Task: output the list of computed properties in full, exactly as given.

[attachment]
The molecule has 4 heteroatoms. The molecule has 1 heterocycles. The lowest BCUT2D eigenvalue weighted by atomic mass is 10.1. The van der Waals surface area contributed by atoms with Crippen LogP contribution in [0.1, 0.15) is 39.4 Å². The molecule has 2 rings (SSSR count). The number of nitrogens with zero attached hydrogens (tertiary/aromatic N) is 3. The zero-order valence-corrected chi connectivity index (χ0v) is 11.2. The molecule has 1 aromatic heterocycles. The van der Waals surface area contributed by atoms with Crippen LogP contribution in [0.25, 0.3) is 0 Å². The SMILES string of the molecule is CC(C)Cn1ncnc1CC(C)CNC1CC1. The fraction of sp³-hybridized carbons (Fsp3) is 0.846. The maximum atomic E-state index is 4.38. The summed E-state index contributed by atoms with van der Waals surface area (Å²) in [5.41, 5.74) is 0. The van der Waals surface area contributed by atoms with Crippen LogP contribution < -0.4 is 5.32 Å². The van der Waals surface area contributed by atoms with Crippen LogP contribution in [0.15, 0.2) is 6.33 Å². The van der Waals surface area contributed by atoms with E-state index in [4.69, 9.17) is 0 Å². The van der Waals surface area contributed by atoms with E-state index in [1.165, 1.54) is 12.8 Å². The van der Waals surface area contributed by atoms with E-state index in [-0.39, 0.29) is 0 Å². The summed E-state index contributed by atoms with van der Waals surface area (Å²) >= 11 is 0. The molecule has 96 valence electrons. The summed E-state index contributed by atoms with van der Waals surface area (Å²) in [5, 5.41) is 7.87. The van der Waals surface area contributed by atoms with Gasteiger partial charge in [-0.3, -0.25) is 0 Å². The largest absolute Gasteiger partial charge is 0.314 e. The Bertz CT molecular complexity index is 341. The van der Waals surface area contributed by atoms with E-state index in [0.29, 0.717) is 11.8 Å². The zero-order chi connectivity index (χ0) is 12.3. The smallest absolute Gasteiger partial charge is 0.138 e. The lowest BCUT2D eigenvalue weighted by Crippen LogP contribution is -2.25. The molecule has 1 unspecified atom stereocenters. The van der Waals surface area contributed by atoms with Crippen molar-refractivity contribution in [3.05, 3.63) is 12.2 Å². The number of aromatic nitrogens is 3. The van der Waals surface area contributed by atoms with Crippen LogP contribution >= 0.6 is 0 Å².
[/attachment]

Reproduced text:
The molecule has 4 heteroatoms. The molecule has 1 heterocycles. The lowest BCUT2D eigenvalue weighted by atomic mass is 10.1. The van der Waals surface area contributed by atoms with Crippen LogP contribution in [0.1, 0.15) is 39.4 Å². The molecule has 2 rings (SSSR count). The number of nitrogens with zero attached hydrogens (tertiary/aromatic N) is 3. The zero-order valence-corrected chi connectivity index (χ0v) is 11.2. The molecule has 1 aromatic heterocycles. The van der Waals surface area contributed by atoms with Crippen LogP contribution in [0.25, 0.3) is 0 Å². The SMILES string of the molecule is CC(C)Cn1ncnc1CC(C)CNC1CC1. The fraction of sp³-hybridized carbons (Fsp3) is 0.846. The maximum atomic E-state index is 4.38. The summed E-state index contributed by atoms with van der Waals surface area (Å²) in [5.41, 5.74) is 0. The van der Waals surface area contributed by atoms with Crippen LogP contribution < -0.4 is 5.32 Å². The van der Waals surface area contributed by atoms with Crippen LogP contribution in [0.15, 0.2) is 6.33 Å². The van der Waals surface area contributed by atoms with E-state index in [4.69, 9.17) is 0 Å². The van der Waals surface area contributed by atoms with E-state index in [1.165, 1.54) is 12.8 Å². The van der Waals surface area contributed by atoms with E-state index in [-0.39, 0.29) is 0 Å². The summed E-state index contributed by atoms with van der Waals surface area (Å²) >= 11 is 0. The molecule has 96 valence electrons. The summed E-state index contributed by atoms with van der Waals surface area (Å²) in [5, 5.41) is 7.87. The van der Waals surface area contributed by atoms with Gasteiger partial charge in [-0.3, -0.25) is 0 Å². The largest absolute Gasteiger partial charge is 0.314 e. The Bertz CT molecular complexity index is 341. The van der Waals surface area contributed by atoms with E-state index in [0.29, 0.717) is 11.8 Å². The zero-order chi connectivity index (χ0) is 12.3. The smallest absolute Gasteiger partial charge is 0.138 e. The lowest BCUT2D eigenvalue weighted by Crippen LogP contribution is -2.25. The molecule has 1 unspecified atom stereocenters. The van der Waals surface area contributed by atoms with Crippen molar-refractivity contribution in [3.05, 3.63) is 12.2 Å². The number of aromatic nitrogens is 3. The van der Waals surface area contributed by atoms with Crippen LogP contribution >= 0.6 is 0 Å².